Fry Canyon Lodge is isolated, the only building for the entire length of Scenic Byway 95. It is 71 miles southeast of Hanksville, 51 miles west of Blanding, and 24 miles (including the 1½ miles down Hite Road) from tiny Hite, Utah, which sits on the bank of the Colorado River and Lake Powell (at normal lake levels) inside Glen Canyon National Recreation Area.
The infamy of Fry Canyon dates back to the 1950s when the AEC opened an uranium mine in Fry Canyon without telling the miners of the radiation to which they would be exposed and from which they might die (they did). Fry Canyon Lodge opened in 1955 and was a bustling, rowdy business in those days, but closed after the mines shut down, and the lodge fell into decay.
Fry Canyon Lodge history after the mining bust is a bit sketchy, but we know it was restored by new owners and open in 2001 from an article titled "The Motel at the End of the Universe" at Southwest Aviator. Restored again in 2005 by new owners, it was open mid-March through October. It was not terribly expensive ($100-125 including dinner and breakfast). The Lodge generated its own utilities, with a satellite phone for emergencies - public utilities including cellular are not available in the area. It sounds like the perfect place to get away from everything.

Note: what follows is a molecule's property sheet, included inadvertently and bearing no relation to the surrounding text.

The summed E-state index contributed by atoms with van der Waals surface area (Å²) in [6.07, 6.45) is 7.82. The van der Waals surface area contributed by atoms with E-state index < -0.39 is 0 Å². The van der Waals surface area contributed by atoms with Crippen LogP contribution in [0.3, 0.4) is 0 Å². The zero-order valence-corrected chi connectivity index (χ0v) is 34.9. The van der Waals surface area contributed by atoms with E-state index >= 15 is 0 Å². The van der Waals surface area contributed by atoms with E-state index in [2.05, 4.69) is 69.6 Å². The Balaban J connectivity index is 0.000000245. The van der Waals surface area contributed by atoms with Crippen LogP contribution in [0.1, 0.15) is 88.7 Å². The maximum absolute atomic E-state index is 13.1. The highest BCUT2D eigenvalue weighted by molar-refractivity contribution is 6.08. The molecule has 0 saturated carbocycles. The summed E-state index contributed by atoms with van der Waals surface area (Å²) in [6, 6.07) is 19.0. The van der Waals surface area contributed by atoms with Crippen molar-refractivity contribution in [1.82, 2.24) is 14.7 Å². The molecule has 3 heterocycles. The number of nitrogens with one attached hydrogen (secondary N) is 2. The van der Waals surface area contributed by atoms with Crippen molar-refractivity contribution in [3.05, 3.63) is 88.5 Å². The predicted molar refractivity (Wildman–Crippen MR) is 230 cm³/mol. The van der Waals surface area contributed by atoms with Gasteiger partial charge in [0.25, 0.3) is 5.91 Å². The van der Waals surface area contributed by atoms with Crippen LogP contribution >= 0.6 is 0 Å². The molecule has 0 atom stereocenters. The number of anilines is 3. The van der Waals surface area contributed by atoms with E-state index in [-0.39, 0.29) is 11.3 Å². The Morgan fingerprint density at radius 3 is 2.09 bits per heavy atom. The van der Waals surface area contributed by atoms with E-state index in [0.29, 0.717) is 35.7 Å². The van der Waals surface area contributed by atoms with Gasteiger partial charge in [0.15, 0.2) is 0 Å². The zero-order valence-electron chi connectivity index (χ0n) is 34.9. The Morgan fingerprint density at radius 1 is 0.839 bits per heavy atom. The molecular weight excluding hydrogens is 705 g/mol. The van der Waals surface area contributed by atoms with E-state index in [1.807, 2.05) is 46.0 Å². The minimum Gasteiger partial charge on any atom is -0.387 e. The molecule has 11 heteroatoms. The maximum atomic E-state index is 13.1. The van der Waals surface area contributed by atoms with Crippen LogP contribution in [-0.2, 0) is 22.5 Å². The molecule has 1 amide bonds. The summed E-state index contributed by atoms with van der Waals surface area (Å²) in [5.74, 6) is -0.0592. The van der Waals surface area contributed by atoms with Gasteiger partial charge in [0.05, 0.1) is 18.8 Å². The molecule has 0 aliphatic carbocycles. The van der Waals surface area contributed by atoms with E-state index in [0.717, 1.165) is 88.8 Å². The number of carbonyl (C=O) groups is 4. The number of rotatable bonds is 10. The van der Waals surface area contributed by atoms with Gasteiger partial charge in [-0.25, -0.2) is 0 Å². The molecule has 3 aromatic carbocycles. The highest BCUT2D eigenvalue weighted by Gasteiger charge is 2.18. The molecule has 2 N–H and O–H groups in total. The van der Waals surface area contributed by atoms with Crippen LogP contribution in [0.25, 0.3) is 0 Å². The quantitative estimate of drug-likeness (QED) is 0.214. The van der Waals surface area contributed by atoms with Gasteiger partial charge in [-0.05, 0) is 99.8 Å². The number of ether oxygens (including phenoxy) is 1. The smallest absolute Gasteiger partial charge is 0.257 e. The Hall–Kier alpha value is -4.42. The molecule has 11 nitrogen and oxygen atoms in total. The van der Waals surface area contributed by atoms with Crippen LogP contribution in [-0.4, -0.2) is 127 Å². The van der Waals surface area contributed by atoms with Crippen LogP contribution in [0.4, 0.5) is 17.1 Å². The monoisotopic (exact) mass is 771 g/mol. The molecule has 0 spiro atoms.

The Lodge was closed on our trip in September, 2012, looking as if it had been closed for some time. We know it was open in July 2004 from this photo. I do not know if the Lodge was open when I passed by it in 2008 (date of some of the Scenic Byway 95 photos). It must have been open in 2008 - I remember thinking about making a reservation at the Lodge, but did not, electing to spend the night in Blanding before heading west on SB95. I do not understand why I must have been in such a hurry when I drove by that I did not notice - I have always been interested in that outpost in the middle of nowhere (perhaps even more remote, now that Upper Lake Powell has dried up and Hite Marina is closed).
Nearby Hite Marina has been open only one season (2012) in the last decade as a result of the continuing drought - 20 years and counting. Perhaps that is a reason the Lodge closed, perhaps the USGS water purifying process of the uranium mine tailings failed? Whatever the cause, a unique and intriguing historical enterprise is out of business.